The bitterness and acrimony of Russia’s invasion of Ukraine spilled over the tennis courts at the US Open once again on Thursday as Victoria Azarenka of Belarus beat Ukraine’s Marta Kostyuk in straight sets 6-2 6-3.
Kostyuk, who stated her belief that players from Russia and Belarus should be banned from playing the sport, refused to shake hands with Azarenka after her defeat, opting only to click with Azarenka when it was over.
In April Kostyuk and several other players from Ukraine called on the tennis governing organizations to ask tennis players from Russia and Belarus if they supported the war and denounce it if they did not. In the absence of anti-war advertisements, Kostyuk and other Ukrainian players said players from Russia and Belarus should be banned from any international event.
“There comes a time when silence is a betrayal, and now is the time,” the players’ statement said.
Speaking to reporters at a post-match press conference, Kostyuk made it clear that she does not care about shaking hands with players who have not spoken out against the brutality of war. It also criticized players from Russia and Belarus for not communicating with players from Ukraine, many of whom have not been able to return home since Russia invaded their country in February.
Kostyuk texted Azarenka before the match to tell her that she would not shake hands with her after the match, but the two did not speak beforehand.
It was the second time in two weeks that Kostyuk had pursued Azarenka, who has appeared several times in the past years with Belarusian President Alexander Lukashenko. Last week, Kostyuk pushed officials from the US Tennis Association to ban Azarenka from participating in an exhibition in favor of relief efforts in Ukraine. On Thursday, she defended those actions, saying they would have resembled a German presence in favor of European Jews during World War II.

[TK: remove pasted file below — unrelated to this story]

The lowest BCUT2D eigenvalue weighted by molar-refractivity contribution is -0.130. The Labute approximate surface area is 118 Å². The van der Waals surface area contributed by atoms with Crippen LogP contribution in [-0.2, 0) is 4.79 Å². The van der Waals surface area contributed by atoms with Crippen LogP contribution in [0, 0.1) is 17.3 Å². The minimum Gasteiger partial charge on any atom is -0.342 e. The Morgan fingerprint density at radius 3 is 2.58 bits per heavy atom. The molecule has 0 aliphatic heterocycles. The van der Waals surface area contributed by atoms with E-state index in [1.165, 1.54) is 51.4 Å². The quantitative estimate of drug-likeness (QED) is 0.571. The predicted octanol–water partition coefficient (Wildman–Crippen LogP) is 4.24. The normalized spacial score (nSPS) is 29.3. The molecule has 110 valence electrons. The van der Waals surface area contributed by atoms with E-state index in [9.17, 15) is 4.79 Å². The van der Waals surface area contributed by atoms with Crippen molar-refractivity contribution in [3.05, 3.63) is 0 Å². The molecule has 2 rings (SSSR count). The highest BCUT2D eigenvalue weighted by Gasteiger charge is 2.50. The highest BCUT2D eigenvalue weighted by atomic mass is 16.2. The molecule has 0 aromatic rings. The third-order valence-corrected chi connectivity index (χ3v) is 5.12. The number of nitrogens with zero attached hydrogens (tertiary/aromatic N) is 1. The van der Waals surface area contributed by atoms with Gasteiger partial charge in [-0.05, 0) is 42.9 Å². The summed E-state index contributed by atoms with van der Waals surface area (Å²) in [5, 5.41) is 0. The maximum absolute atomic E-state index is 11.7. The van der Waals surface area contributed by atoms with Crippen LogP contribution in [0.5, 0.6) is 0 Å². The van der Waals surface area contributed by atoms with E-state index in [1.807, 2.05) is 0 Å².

Azarenka planned to participate in the duel until Kostyuk and other players from Ukraine protested.
Shortly after Kostyuk spoke on Thursday, Azarenka held her own press conference and defended her actions. She said she has reached out to players from Ukraine but has sent messages through intermediaries with the WTA Tour, which helps run her as a member of the players’ council.
“I’ve had a very clear message from the start, that I’m here to try to help, and I’ve done a lot,” Azarenka said. “Maybe it’s not something people see. And that’s not what I do for it. I do it for people in need, or young people who need clothes, or other people who need money or other people who need transportation or whatever. That’s what’s important to me.” me, to help the needy.”
Azarenka said that if Kostyuk wanted to talk to her, she was “at any time open to listening and trying to understand and empathize.” She added, “I think empathy in a moment like this is really important.”
Tensions between players from the warring countries have been rising for months.
Iga Swiatek, the Polish No. 1 ranked world number one, who held a fundraiser for relief efforts in Ukraine and condemned the invasion, said sport leaders missed an opportunity to manage these tensions when war first broke out.
“Right now, it’s too late, I think, to fix that,” Swiatek said Thursday. “Right now, it’s easy to say there may have been a lack of leadership, but at the time I didn’t know what to do either.”
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